Round 10, L 1-2: Jonathon Salem’s UW Control list was too much for me. I made two major mistakes. The first was forgetting that Celestial Colonnade can fly. The second was that I didn’t see Rest in Peace in game 2 (after getting through 3/4 of his library), so I sided out Nature’s Claim for game 3. He was totally stuck on land, and I should have won, but I couldn’t get rid of RiP. In both game 2 and game 3 I got wrecked by life-linking angels.

Round 11, L 0-2: A Dredge mirror against Motohiko Nakao did not go my way. At all. Moto had Bojuka Bog in the main, and at least 2 Leyline of the Void after sideboarding. I discovered that I didn’t have the right gameplan for the Dredge mirror: Moto was much smarter about leaving Prized Amalgams back to block, and I made some dumb attacks which left me open to being killed by an alpha strike + Conflagrate.

Round 12, L 0-2: Ricky Ruiz’s Rakdos Burn list was a thing of beauty. He said that he thought Boros Burn was too slow, and the results seem to support that. I don’t feel scared of Boros Burn, but I was only just getting set up when I died in both games.

Round 13, W 2-0: My only brush with fame, I played a Dredge mirror against Sam Black. Game 1 was a normal mirror game, a coin flip kind of match. We both kept seven, and I was on the draw, but I had better draws and dredges. Game 2 Sam mulled to 6. The only time all match I saw him smile was during the decision to keep the hand. He kept a no-lander with Leyline of the Void. Based on how the game played out I assume he also had Nature’s Claim and Faithless Looting in hand, so he just needed a land. But I had a Nature’s Claim in hand, and I scryed a second one to the top. It was a close game.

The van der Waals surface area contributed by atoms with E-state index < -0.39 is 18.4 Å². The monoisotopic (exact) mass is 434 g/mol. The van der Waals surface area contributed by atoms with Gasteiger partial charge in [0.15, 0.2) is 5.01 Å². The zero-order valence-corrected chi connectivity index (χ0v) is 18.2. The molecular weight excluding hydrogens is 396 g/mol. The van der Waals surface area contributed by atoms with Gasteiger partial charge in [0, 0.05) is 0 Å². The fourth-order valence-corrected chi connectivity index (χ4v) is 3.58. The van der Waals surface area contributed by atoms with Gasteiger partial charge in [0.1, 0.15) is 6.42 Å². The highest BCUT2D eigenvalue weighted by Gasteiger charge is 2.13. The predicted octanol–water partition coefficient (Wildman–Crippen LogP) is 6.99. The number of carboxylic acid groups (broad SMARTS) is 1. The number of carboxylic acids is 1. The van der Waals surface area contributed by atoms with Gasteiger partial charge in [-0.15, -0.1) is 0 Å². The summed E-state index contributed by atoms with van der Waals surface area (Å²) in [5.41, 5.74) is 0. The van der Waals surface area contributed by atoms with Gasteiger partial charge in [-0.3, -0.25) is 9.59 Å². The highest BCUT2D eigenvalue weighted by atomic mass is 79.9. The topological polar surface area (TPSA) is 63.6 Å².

Round 14, W 2-0: Benjamin Selski brought a version of Colorless Eldrazi that I had not seen before, and did not have a sideboard plan for. Game 1 was a nail-biter. Game 2 he got me with Ravenous Trap to exile more than half my library. I was able to rebuild and win with and Ancient Grudge and just 1 card left in my library. I made one major mistake: I thought I had a mountain left in my (2 cards) library, and fetched … but I didn’t.

Round 15, L 1-2: Fabian Alonzo’s Infect was very fast. I won game 1 easily, getting a good hand, Darkblast to make him waste pump spells saving his infect creature, and good dredges. Game 2, however, I hecked up back. I had Lightning Axe in hand, and could have used it to remove his infect creature, but for some reason I decided to save it. On his turn I fired it off … but he then used his pump spells to save it and then attack in for 6 infect. I knew better, and just made a mistake. Game 3 he was just in total control. I needed to dredge some Narcomoeba’s to chump block, but they didn’t show up.


I’m beyond thrilled with a 10-5 finish, in 153rd place. I placed better than many players that I believe are much better than I am. I learned a lot about where I’m weak, and need more practice (Dredge mirror, Infect, some less popular decks). At the same time I feel I played well, making relatively few tactical mistakes (missed triggers, bad math, forgetting what I was doing). Most of my losses were due to strategic mistakes (incorrect game plan, incorrect sideboard plan) which I then saw and learned from. RNG was very much on my side this weekend, with only the game 1 loss to Brandon Ross being due to bad luck.